On August 6, 2012, the U.S. government opened a 60-day public comment period on its new “Reporting Requirements for Responsible Investment in Burma.” Along with the ban on Burmese imports that was renewed by Congress last week, the reporting requirements are all that remains of a U.S. sanctions framework designed to push the Southeast Asian nation toward peace, the protection of human rights, and political reform.

The recently announced reporting requirements will apply to any U.S. person or entity whose aggregate new investment in Burma exceeds $500,000. In our preliminary review of the requirements, we have identified serious limitations that may pose challenges to corporations and investors seeking to uphold their responsibility to respect human rights and take steps that support peace and stability in Burma. Fundamentally, we fear that after-the-fact reporting without accountability mechanisms cannot prevent or deter complicity by U.S. corporations in human rights abuses. Other limitations include:

  • A lack of comprehensive and current information about those responsible for human rights abuses and corruption in Burma, including the outdated and incomplete list of individuals and entities with which U.S. persons are prohibited from doing business (known as the “Specially Designated Nationals” or “SDN” list);
  • The authorization to engage in business dealings with Burma’s state-owned Myanma Oil and Gas Enterprise (MOGE), despite its recognized lack of transparency and accountability;
  • The lack of public and investor access to information about financial, operational, legal, and reputational risks contained in the reports but identified by reporting corporations as “privileged and confidential;” and
  • The absence of specific standards or guidance for the practical implementation of these requirements.

The public comment period, which extends through October 4, offers an opportunity for investors and other concerned people to make our voices heard. Stay tuned. We will be joining together with our allies to provide further analysis, tools, and suggestions to facilitate your comments.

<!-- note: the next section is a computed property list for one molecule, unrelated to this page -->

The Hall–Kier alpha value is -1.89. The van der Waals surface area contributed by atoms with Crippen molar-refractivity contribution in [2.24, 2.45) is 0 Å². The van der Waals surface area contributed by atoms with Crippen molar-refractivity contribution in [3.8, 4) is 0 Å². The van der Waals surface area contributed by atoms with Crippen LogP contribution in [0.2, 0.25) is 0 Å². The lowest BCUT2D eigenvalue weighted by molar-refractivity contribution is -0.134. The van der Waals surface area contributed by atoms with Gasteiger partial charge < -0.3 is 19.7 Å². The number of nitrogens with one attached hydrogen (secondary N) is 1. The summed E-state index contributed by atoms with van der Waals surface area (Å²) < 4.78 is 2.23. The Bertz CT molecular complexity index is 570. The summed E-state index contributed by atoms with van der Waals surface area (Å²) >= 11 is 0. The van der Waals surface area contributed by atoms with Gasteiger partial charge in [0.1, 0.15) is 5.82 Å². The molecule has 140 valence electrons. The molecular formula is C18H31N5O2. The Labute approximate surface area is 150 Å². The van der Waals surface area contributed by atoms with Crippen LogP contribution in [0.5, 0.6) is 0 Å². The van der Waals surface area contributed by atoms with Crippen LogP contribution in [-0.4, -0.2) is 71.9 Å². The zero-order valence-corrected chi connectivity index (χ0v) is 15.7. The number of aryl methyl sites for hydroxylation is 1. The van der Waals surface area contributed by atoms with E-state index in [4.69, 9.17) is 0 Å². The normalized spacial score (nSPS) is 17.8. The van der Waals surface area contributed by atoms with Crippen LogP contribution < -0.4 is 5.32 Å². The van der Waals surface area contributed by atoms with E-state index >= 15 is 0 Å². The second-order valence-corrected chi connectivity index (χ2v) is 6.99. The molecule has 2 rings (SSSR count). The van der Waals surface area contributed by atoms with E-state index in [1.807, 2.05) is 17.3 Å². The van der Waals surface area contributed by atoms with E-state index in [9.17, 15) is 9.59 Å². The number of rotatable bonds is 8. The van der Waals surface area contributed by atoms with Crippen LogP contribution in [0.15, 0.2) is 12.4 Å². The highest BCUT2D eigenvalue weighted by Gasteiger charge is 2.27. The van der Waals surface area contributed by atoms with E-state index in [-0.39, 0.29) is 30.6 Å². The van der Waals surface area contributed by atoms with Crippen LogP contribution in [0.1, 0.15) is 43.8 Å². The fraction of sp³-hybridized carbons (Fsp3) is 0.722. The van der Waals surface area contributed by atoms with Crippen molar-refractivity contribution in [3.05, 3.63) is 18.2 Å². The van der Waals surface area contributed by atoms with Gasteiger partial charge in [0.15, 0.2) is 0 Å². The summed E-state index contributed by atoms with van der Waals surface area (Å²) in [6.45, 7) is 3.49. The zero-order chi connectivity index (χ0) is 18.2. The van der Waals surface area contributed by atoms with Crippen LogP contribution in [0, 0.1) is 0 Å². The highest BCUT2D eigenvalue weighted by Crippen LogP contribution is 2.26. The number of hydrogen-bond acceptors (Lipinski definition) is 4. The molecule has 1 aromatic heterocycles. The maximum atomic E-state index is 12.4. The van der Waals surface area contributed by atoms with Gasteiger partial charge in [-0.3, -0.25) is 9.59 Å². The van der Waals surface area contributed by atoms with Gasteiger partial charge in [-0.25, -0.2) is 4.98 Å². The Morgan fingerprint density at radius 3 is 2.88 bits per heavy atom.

Over the past several months, United to End Genocide has sounded an alarm about the risks of a business rush into Burma. In April, a project of United to End Genocide, the Conflict Risk Network, released the report, “Not Open for Business: Despite Elections, Investor Risk Remains High in Burma.” The Network includes nearly 100 institutional investors, financial service providers and related stakeholders. In May, a dozen institutional investors collectively managing more than $115 billion in assets sent a letter to President Obama raising concerns about the risks posed by a broad relaxation of U.S. sanctions and the lifting of the ban on financial transactions and investments in Burma.

Despite these warnings, last month the Obama Administration cleared the way for new U.S. investment in Burma. The Treasury Department issued general licenses allowing for new investment in Burma, as well as the exportation and re-exportation of financial services to Burma. The relaxation of sanctions does not authorize new military investment, and U.S. investors are still prohibited from dealing with certain individuals and entities included on the United States’ Specially Designated Nationals (SDNs) list.

At this point, only history can judge the impact of recent broad and rapid changes in U.S. policy toward Burma. We hope that the international community retains sufficient leverage to encourage continued reforms and pressure the Burmese government to end human rights abuses, including in resource-rich ethnic regions such as Kachin and Arakan states.


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